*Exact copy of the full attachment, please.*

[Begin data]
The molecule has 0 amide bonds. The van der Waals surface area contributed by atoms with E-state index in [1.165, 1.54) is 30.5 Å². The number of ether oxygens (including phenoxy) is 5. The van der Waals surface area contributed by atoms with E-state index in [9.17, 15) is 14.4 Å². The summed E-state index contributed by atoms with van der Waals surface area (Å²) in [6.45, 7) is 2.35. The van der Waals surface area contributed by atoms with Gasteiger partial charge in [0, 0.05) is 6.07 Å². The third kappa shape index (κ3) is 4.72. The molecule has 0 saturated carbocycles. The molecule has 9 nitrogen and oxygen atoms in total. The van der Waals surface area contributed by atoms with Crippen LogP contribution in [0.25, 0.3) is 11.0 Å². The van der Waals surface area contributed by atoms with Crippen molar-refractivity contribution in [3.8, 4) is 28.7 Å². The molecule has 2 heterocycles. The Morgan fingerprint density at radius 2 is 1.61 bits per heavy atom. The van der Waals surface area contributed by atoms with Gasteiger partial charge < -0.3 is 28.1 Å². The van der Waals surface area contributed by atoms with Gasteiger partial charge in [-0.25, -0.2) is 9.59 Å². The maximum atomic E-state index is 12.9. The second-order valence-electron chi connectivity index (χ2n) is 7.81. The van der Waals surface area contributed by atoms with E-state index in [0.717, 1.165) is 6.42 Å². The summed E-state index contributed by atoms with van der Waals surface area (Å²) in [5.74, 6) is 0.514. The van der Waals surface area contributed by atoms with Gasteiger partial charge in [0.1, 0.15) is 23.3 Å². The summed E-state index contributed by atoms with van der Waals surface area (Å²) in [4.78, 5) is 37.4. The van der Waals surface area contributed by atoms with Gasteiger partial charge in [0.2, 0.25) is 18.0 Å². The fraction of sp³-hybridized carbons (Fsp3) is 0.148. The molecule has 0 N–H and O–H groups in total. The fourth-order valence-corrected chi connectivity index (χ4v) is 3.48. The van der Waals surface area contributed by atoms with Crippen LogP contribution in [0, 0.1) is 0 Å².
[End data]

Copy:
The molecule has 0 amide bonds. The van der Waals surface area contributed by atoms with E-state index in [1.165, 1.54) is 30.5 Å². The number of ether oxygens (including phenoxy) is 5. The van der Waals surface area contributed by atoms with E-state index in [9.17, 15) is 14.4 Å². The summed E-state index contributed by atoms with van der Waals surface area (Å²) in [6.45, 7) is 2.35. The van der Waals surface area contributed by atoms with Gasteiger partial charge in [0, 0.05) is 6.07 Å². The third kappa shape index (κ3) is 4.72. The molecule has 0 saturated carbocycles. The molecule has 9 nitrogen and oxygen atoms in total. The van der Waals surface area contributed by atoms with Crippen LogP contribution in [0.25, 0.3) is 11.0 Å². The van der Waals surface area contributed by atoms with Crippen molar-refractivity contribution in [3.8, 4) is 28.7 Å². The molecule has 2 heterocycles. The Morgan fingerprint density at radius 2 is 1.61 bits per heavy atom. The van der Waals surface area contributed by atoms with Gasteiger partial charge < -0.3 is 28.1 Å². The van der Waals surface area contributed by atoms with Gasteiger partial charge in [-0.25, -0.2) is 9.59 Å². The maximum atomic E-state index is 12.9. The second-order valence-electron chi connectivity index (χ2n) is 7.81. The van der Waals surface area contributed by atoms with E-state index in [0.717, 1.165) is 6.42 Å². The summed E-state index contributed by atoms with van der Waals surface area (Å²) in [5.74, 6) is 0.514. The van der Waals surface area contributed by atoms with Gasteiger partial charge in [0.1, 0.15) is 23.3 Å². The summed E-state index contributed by atoms with van der Waals surface area (Å²) in [4.78, 5) is 37.4. The van der Waals surface area contributed by atoms with Gasteiger partial charge in [0.2, 0.25) is 18.0 Å². The fraction of sp³-hybridized carbons (Fsp3) is 0.148. The molecule has 0 N–H and O–H groups in total. The fourth-order valence-corrected chi connectivity index (χ4v) is 3.48. The van der Waals surface area contributed by atoms with Crippen LogP contribution in [0, 0.1) is 0 Å².